Russia’s results were interesting, where 22 percent own gold, a whopping 57 percent are potential gold owners, and 20 percent would not buy gold. The sizeable potential interest probably reflects the political and economic uncertainty in that country.

I would have expected the results in Canada to be similar to the U.S., but they weren’t. Only 24 percent of Canadians already own gold, a moderate 42 percent would be potential owners and a sizeable 34 percent have no interest in owning gold.

In all, 65 percent of gold investors are confident that the metal will not lose its value in the long-term. For jewelry buyers, 72 percent consider gold to be a long-term store of value. Jewelry owners consider gold to be so valuable that they would pass it on to their heirs.

Of people who had purchased gold within the past 12 months, 44 percent purchased it as a way to cover changing risks, 29 percent bought it on the basis of receiving a recommendation and another 31 percent purchased because they considered the price to be low (some gave multiple reasons).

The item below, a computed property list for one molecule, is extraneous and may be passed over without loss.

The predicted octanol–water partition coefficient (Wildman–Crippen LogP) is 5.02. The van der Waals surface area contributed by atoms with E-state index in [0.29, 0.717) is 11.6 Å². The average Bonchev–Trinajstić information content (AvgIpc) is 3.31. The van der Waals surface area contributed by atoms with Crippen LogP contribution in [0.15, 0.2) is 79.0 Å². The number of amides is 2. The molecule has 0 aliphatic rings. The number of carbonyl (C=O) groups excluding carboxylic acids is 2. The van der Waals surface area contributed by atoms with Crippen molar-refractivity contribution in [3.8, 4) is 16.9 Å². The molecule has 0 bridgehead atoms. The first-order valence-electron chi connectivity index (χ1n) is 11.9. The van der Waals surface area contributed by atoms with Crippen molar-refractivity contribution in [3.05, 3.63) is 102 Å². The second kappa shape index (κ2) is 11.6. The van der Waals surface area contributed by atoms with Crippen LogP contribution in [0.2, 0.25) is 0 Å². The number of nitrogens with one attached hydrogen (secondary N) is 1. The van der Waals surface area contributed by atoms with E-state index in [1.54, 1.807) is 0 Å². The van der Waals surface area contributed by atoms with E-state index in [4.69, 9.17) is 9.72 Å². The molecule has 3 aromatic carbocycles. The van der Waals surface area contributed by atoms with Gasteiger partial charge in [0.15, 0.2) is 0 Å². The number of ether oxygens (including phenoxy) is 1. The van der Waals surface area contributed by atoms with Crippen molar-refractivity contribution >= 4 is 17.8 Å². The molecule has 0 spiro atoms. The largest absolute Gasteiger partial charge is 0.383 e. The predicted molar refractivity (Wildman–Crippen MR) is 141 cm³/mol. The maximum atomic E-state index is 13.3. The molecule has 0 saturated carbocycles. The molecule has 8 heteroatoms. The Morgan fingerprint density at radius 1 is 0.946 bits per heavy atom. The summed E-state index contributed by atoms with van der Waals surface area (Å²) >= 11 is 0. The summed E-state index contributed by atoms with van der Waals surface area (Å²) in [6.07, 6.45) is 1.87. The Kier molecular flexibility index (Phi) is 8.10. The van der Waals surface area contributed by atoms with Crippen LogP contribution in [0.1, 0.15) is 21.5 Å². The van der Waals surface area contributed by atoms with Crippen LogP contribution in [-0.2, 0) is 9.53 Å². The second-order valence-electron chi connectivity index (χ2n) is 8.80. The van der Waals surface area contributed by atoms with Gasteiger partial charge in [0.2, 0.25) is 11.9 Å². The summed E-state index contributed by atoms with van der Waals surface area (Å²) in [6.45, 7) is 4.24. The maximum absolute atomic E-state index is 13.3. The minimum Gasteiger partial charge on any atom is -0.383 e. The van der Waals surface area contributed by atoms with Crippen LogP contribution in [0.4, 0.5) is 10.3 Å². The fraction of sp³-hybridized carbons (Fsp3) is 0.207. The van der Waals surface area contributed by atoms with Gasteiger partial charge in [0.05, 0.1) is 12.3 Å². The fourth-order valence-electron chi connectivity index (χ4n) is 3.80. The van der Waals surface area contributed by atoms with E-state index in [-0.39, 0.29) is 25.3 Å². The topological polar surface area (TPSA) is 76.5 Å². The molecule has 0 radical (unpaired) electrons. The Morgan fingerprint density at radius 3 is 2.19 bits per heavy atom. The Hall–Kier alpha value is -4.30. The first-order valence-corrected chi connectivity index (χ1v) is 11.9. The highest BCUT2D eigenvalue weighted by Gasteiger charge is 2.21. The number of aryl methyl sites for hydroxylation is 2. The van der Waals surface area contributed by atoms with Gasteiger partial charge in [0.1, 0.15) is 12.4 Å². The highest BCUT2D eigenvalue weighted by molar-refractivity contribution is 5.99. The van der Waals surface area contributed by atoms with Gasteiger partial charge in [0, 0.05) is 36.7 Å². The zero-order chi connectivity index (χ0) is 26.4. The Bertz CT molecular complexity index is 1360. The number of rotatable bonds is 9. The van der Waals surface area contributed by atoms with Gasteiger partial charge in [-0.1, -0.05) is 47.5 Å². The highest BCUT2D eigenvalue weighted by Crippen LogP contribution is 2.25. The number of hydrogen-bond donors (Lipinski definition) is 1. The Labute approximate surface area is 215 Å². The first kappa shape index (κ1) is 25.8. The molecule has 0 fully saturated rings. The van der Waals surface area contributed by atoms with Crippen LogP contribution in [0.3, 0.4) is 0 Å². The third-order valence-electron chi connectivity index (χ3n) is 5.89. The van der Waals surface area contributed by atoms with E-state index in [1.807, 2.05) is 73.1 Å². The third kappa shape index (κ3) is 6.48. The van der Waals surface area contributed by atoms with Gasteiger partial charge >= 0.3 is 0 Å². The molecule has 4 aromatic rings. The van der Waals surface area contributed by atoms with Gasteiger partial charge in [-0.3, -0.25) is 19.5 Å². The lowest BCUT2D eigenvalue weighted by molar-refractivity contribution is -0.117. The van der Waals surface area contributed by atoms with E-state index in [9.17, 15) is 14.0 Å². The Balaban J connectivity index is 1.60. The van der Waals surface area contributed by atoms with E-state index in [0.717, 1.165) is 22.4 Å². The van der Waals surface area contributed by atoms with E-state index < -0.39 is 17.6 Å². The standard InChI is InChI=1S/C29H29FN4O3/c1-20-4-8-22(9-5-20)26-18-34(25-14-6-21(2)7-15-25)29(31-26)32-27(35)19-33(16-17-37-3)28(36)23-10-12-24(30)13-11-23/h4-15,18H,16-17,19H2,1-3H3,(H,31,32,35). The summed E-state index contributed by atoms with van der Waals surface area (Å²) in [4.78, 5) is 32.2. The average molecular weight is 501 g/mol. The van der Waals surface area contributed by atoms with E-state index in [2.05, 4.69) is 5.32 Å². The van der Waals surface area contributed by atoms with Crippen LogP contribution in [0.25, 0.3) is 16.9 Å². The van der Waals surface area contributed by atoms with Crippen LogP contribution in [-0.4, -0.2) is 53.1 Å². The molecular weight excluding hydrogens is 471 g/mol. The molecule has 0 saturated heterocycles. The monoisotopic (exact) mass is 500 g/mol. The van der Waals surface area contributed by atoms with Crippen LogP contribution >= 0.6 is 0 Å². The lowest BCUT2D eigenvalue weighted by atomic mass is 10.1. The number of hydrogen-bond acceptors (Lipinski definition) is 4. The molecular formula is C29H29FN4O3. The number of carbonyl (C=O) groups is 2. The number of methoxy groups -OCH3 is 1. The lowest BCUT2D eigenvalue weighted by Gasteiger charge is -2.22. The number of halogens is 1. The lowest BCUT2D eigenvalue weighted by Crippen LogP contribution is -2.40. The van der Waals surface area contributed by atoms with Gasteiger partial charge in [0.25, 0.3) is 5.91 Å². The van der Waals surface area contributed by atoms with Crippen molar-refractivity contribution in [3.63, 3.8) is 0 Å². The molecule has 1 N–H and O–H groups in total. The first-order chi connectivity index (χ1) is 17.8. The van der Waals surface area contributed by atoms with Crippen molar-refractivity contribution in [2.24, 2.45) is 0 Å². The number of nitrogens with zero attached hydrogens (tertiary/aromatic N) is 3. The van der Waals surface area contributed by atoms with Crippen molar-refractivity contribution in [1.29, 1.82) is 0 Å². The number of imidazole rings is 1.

Those who purchased gold as a way to manage risk gave a variety of explanations of what that meant to them. Owning an asset that was of low risk was named by 19 percent of them. Another 18 percent wanted to reallocate away from what they considered to be higher-risk investments. A total of 17 percent purchased gold to explicitly diversify their investment portfolios.

When gold investors were asked why they owned gold, a plurality of 37 percent expect to realize a good return over the long-term, 30 percent perceive it as wealth protection, 18 percent foresee obtaining a good return over the short-term and 9 percent view it as a speculative high-risk investment with a potential for very high returns. There were a handful of other responses.

Among investors who already own gold, 64 percent say they would definitely purchase more in the future. That was far above the plans to purchase investment funds (40 percent), cryptocurrencies (40 percent) and individual stocks (39 percent).